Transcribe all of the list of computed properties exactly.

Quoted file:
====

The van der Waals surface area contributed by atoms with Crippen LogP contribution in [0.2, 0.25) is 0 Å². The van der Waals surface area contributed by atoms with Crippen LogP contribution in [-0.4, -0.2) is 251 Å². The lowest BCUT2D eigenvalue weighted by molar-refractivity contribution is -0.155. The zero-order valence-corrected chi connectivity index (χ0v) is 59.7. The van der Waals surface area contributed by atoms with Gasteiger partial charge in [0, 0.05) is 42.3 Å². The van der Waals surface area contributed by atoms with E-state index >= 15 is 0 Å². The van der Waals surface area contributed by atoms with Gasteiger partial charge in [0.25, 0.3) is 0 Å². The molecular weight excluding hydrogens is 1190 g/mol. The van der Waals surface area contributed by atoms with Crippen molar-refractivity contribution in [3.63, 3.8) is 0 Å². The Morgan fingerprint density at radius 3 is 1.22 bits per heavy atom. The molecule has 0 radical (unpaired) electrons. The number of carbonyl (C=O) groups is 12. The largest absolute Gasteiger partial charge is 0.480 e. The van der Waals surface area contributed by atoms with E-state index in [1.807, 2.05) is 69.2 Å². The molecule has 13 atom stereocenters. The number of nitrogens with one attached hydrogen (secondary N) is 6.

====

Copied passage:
The van der Waals surface area contributed by atoms with Crippen LogP contribution in [0.2, 0.25) is 0 Å². The van der Waals surface area contributed by atoms with Crippen LogP contribution in [-0.4, -0.2) is 251 Å². The lowest BCUT2D eigenvalue weighted by molar-refractivity contribution is -0.155. The zero-order valence-corrected chi connectivity index (χ0v) is 59.7. The van der Waals surface area contributed by atoms with Gasteiger partial charge in [0, 0.05) is 42.3 Å². The van der Waals surface area contributed by atoms with E-state index >= 15 is 0 Å². The van der Waals surface area contributed by atoms with Gasteiger partial charge in [0.25, 0.3) is 0 Å². The molecular weight excluding hydrogens is 1190 g/mol. The van der Waals surface area contributed by atoms with Crippen molar-refractivity contribution in [3.63, 3.8) is 0 Å². The Morgan fingerprint density at radius 3 is 1.22 bits per heavy atom. The molecule has 0 radical (unpaired) electrons. The number of carbonyl (C=O) groups is 12. The largest absolute Gasteiger partial charge is 0.480 e. The van der Waals surface area contributed by atoms with E-state index in [1.807, 2.05) is 69.2 Å². The molecule has 13 atom stereocenters. The number of nitrogens with one attached hydrogen (secondary N) is 6.